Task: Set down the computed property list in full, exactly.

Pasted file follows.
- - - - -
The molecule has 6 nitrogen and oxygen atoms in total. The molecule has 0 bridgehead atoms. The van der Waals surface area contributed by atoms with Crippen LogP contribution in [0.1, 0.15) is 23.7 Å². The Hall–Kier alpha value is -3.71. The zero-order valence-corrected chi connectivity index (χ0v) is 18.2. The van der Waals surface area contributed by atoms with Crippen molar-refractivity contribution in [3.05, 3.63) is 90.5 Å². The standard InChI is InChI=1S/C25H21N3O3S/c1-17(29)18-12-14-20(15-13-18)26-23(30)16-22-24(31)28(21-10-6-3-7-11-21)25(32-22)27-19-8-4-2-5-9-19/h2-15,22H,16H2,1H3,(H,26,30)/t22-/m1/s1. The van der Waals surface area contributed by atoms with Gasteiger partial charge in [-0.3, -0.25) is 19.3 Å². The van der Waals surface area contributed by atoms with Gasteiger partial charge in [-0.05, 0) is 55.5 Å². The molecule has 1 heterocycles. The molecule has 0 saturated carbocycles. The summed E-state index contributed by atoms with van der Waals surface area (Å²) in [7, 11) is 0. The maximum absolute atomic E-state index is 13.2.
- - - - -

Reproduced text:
The molecule has 6 nitrogen and oxygen atoms in total. The molecule has 0 bridgehead atoms. The van der Waals surface area contributed by atoms with Crippen LogP contribution in [0.1, 0.15) is 23.7 Å². The Hall–Kier alpha value is -3.71. The zero-order valence-corrected chi connectivity index (χ0v) is 18.2. The van der Waals surface area contributed by atoms with Crippen molar-refractivity contribution in [3.05, 3.63) is 90.5 Å². The standard InChI is InChI=1S/C25H21N3O3S/c1-17(29)18-12-14-20(15-13-18)26-23(30)16-22-24(31)28(21-10-6-3-7-11-21)25(32-22)27-19-8-4-2-5-9-19/h2-15,22H,16H2,1H3,(H,26,30)/t22-/m1/s1. The van der Waals surface area contributed by atoms with Gasteiger partial charge in [-0.3, -0.25) is 19.3 Å². The van der Waals surface area contributed by atoms with Gasteiger partial charge in [-0.05, 0) is 55.5 Å². The molecule has 1 heterocycles. The molecule has 0 saturated carbocycles. The summed E-state index contributed by atoms with van der Waals surface area (Å²) in [7, 11) is 0. The maximum absolute atomic E-state index is 13.2.